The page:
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Play By Mail Game Design for the 21st Century: An Excavation of Seminal PBM Thought
At times, I don't know whether I feel more like a grave robber or an archaeologist, as I try to sift through the remains of a once-thriving PBM industry. The core issue to me is not whether play by mail was a cottage industry or not, but whether the industry, however else it may be described, was thriving or not. The evidence that I have compiled, to date, is in favor of the proposition that PBM was, indeed, once a thriving industry.

So, what happened? I'm glad that you asked. In a nutshell, if I had to sum it up in just one word, then that word would be "change." Things changed. The world changed. Gamers' taste in gaming entertainment changed.

Ironically, though, the very things that made PBM games great never changed. If you were to sit down to design a brand new PBM game from scratch, today, you could certainly do a lot worse than to read an article originally authored by Rick McDowell, of Alamaze and Fall of Rome fame, a couple of decades or so ago. The article in question is titled: PBM Design in the 90's

This article is an example of what I consider to be seminal thinking, when it comes to comprehending what is needed, in order for the PBM industry - postal gaming, especially and in particular - to become a thriving industry, once more.

That day, of course, may never arrive. It may simply never happen, and the world will continue to turn, regardless of whether postal gaming makes a successful comeback or not. The future of the world does not hinge upon play by mail. However, I dare say that the world would be none the worse for wear, if a new PBM industry arose from the ash heap of the old.

For many gaming enthusiasts, PBM used to be the brightest star in the sky, a beacon that shone in the heavens, the gemstar in the constellation of gaming. The last couple of decades have seen PBM gaming fall into disfavor, shunned and cast aside, it's golden glow slowly tarnishing. The bright star of PBM has, in recent years, been flooded out by an influx of massively multiplayer games of all shapes, sizes, and genres, with the gaming public fixated upon a visual smorgasbord of graphics and frenetic mouse clicks.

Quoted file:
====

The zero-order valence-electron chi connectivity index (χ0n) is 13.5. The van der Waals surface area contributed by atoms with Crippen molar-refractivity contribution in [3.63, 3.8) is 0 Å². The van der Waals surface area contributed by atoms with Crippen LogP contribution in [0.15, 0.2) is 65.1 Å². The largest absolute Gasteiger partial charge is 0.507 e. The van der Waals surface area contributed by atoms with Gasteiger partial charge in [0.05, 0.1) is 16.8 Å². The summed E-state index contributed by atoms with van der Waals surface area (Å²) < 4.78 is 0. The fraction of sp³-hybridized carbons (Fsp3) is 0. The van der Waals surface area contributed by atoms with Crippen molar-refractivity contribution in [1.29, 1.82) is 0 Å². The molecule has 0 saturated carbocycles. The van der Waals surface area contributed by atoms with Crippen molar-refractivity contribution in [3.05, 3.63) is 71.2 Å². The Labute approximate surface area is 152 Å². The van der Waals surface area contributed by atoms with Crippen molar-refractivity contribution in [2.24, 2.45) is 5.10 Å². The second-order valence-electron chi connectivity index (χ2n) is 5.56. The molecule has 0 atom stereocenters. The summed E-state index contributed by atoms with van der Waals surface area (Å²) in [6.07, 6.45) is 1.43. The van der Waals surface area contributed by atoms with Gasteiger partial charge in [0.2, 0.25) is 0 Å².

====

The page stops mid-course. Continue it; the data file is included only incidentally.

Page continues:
As infatuation with the surface appearance begins to fade, gamers are re-learning lessons that they were already all too familiar with. With many of these Digital Age games, their beauty has turned out to only be skin deep. In comparison, many PBM games enjoyed rather lengthy lifespans, compared to many of their modern-day non-PBM counterparts. When the eulogy for PBM was given in other gaming circles all those many years ago, and even within PBM circles, for that matter, PBM Gaming's days were numbered.

Except that, all these many years later, those of us gathered here still find ourselves counting. While it is indisputable that, along the way, many individual PBM games and many PBM companies fell by the wayside, giving up the ghost willingly or went down fighting, PBM, itself, still hasn't died. Apparently, the long foretold and long prophesied death was greeted with such anticipation and a somber mood that, in all the rush and excitement to usher in a new era of technology (and by consequence and extension, a new era in gaming), the whole affair turned out to be a funeral without a body. Everyone was in such a tizzy to read the obituary, that no one bothered with conducting an autopsy. Because no one could bear to see their beloved PBM gaming die, PBM's funeral was a closed casket ceremony.

In case you didn't comprehend that, I will rephrase. PBM isn't dead. It's still here. It's still alive. And, yes, it's still changing. The face of the PBM industry changed before (many times, in fact), and it is changing, once more. Even now, we are in the midst of one of these phases of perpetual change.

The good thing about the PBM industry reaching the bottom of the proverbial barrel is that, when you're at the bottom, there's nowhere to go but up.

The postal service, itself, may well, indeed, be a dinosaur. Yet, it is still with us, even today, all of its critics and all of the criticism heaped upon it, notwithstanding. For all of the talk of transitioning towards a paperless society, the reality of life is such that I probably interact with more paper, today, than at any point over the course of my entire life.

The worst thing about Rick's article in question is that it is as short as it is. PBM is all the poorer for it, too, but likewise, PBM is all the richer for articles like this one by Rick McDowell.

Excavation is often times tedious and time consuming work. Unearthing and displaying valuable pieces of PBM history like this article by Rick McDowell help to make all of the time and effort worthwhile. In the PBM sense, it's a lot like robbing King Tut's tomb.

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